Complexities of Criminal Jurisdiction and Justice Systems Failing Indian Country

“You get three agencies in a room, and you have four opinions.” That’s according to Professor Monte Mills, co-director of the Margery Hunter Brown Indian Law Clinic at the University of Montana School of Law, in this reporting by the Great Falls Tribune. Here, he’s talking about how the complexities of criminal jurisdiction in Indian Country hamper the justice system.

Earlier this year, in the same article, the Great Falls Tribune reported on the death of Eljaye Young Running Crane, a young Blackfeet man, who had been hit and killed by a suspected drunk driver, while walking alongside the road. Reporters and members of the tribal community sought answers from investigators and the justice system. Some questions were redirected to other agencies involved in the investigation, be they tribal, state, or federal. Some questions were left unanswered altogether.

All the while, among Indian Country, the process was fueling a lack of confidence in the criminal justice system, a system that is criticized for being dysfunctional and unresponsive to the needs of American Indian communities.

American Indians represent roughly 7 percent of Montana’s overall population; yet, they accounted for 19 percent of all Montana Department of Justice arrests in 2015. Those arrests translate into disproportionately higher incarceration rates. In 2016, American Indians comprised 17 percent of the overall state corrections population, making up 20 percent of the state’s prison population. American Indian men represented 20 percent and American Indian women represented 34 percent of all inmates.

Over the past few years, Montana is starting to tackle criminal justice reform. That means now is also an ideal time to consider making important changes to help reduce American Indian arrest and incarceration rates.

Jurisdiction, Justice Systems, and American Indians in Montana, MBPC’s newest report examining the disproportionately high rates of arrest and incarceration experienced by American Indians in Montana, explains some of the complexities of criminal jurisdiction in Indian Country and how American Indians can become involved in one or more overlapping justice systems. This report also provides an overview of the structure of and interaction among state, federal, and tribal justice systems. To learn more about probation and parole, mandatory education, fines, counseling, and substance abuse treatment, read our report, Criminal Justice Reinvestment in Montana:  Improving Outcomes for American Indians.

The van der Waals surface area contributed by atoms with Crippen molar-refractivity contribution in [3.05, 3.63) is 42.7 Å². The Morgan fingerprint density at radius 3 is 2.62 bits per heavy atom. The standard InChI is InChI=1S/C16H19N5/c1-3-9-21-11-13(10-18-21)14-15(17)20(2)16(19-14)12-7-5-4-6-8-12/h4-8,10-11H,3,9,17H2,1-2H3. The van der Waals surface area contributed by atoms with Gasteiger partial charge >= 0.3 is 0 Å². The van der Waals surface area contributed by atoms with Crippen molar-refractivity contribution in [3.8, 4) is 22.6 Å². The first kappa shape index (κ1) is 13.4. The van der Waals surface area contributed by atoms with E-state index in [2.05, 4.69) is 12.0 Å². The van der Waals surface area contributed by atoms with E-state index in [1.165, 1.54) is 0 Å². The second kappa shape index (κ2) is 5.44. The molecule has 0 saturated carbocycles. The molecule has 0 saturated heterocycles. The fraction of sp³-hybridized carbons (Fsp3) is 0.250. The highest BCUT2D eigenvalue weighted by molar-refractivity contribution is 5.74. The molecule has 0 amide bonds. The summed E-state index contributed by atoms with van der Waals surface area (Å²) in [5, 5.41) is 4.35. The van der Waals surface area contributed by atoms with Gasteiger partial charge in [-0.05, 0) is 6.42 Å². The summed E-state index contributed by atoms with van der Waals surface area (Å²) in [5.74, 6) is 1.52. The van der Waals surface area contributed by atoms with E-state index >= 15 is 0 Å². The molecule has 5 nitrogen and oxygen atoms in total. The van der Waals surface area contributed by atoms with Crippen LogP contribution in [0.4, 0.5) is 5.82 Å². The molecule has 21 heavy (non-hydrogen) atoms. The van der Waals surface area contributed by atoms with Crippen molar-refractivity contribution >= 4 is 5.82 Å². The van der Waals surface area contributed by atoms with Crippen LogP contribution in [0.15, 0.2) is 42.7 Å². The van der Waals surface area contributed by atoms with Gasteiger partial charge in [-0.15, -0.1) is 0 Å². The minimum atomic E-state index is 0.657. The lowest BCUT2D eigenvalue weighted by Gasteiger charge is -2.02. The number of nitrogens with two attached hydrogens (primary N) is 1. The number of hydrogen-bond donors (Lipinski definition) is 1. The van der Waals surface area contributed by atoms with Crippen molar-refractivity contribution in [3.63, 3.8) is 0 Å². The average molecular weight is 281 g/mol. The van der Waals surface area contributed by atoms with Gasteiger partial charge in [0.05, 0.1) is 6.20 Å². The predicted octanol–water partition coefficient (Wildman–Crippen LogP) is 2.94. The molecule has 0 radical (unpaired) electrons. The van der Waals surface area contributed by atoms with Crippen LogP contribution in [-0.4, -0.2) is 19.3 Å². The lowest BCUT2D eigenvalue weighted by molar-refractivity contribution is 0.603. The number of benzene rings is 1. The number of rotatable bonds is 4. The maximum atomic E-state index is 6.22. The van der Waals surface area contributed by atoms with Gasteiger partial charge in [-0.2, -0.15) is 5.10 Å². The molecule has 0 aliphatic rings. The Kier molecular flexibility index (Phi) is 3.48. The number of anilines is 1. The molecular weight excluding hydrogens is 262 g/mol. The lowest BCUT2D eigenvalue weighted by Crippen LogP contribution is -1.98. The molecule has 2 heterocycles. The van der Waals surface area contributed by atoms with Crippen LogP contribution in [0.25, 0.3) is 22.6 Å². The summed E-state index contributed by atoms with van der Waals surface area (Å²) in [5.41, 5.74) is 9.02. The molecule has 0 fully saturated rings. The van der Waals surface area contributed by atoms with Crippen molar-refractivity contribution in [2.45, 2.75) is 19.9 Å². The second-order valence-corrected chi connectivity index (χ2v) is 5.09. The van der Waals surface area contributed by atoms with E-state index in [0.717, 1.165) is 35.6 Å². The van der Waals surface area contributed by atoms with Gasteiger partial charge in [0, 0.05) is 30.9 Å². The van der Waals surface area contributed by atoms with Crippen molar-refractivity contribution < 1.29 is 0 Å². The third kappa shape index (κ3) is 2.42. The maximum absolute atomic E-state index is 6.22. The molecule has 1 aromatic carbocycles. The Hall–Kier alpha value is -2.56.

It goes without saying that tribal nations across America successfully maintained public law and order in their communities for thousands of years. However, the prevailing traditional tribal methods of administering justice have changed radically over the past two hundred years. This brings us to today’s criminal justice system, where, for example, American Indians can be tried in both tribal and federal courts for the same offense without it being considered double jeopardy.

In Indian Country in Montana, there are many different justice systems and overlapping jurisdictions. Because of the complexity this creates, policymakers and justice system employees should have a basic understanding of how American Indians can become involved in one or more of these systems.

Understanding this and the ways these justice systems interact and overlap can give insight into possible entry points for American Indians and help policymakers identify places or ways in which state and federal/tribal collaborations might be effective in decreasing the overrepresentation of American Indians in the state criminal justice system.

Indian Country in Montana needs a criminal justice system that is functional and responsive to the needs of American Indian communities.

You can find both reports here.

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